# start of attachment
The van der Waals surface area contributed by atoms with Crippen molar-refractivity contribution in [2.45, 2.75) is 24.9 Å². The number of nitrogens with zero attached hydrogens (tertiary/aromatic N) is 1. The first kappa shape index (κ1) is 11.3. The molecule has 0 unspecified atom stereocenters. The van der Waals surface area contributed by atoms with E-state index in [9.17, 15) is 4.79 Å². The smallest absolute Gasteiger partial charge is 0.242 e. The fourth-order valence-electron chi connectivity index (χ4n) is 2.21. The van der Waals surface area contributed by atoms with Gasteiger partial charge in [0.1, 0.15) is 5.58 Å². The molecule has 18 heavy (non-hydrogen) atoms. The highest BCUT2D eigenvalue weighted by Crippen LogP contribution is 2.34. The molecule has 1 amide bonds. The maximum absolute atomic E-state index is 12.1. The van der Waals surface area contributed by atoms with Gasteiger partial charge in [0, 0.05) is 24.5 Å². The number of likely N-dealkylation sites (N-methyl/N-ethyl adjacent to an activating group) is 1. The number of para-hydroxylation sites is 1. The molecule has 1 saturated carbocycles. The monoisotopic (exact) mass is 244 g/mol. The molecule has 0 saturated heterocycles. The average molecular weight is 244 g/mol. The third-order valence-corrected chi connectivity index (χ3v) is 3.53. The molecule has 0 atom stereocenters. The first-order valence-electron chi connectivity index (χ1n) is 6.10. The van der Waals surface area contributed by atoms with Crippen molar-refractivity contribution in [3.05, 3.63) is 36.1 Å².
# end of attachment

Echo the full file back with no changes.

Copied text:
The van der Waals surface area contributed by atoms with Crippen molar-refractivity contribution in [2.45, 2.75) is 24.9 Å². The number of nitrogens with zero attached hydrogens (tertiary/aromatic N) is 1. The first kappa shape index (κ1) is 11.3. The molecule has 0 unspecified atom stereocenters. The van der Waals surface area contributed by atoms with E-state index in [9.17, 15) is 4.79 Å². The smallest absolute Gasteiger partial charge is 0.242 e. The fourth-order valence-electron chi connectivity index (χ4n) is 2.21. The van der Waals surface area contributed by atoms with Gasteiger partial charge in [0.1, 0.15) is 5.58 Å². The molecule has 18 heavy (non-hydrogen) atoms. The highest BCUT2D eigenvalue weighted by Crippen LogP contribution is 2.34. The molecule has 1 amide bonds. The maximum absolute atomic E-state index is 12.1. The van der Waals surface area contributed by atoms with Gasteiger partial charge in [0, 0.05) is 24.5 Å². The number of likely N-dealkylation sites (N-methyl/N-ethyl adjacent to an activating group) is 1. The number of para-hydroxylation sites is 1. The molecule has 1 saturated carbocycles. The monoisotopic (exact) mass is 244 g/mol. The molecule has 0 saturated heterocycles. The average molecular weight is 244 g/mol. The third-order valence-corrected chi connectivity index (χ3v) is 3.53. The molecule has 0 atom stereocenters. The first-order valence-electron chi connectivity index (χ1n) is 6.10. The van der Waals surface area contributed by atoms with Crippen molar-refractivity contribution in [3.05, 3.63) is 36.1 Å².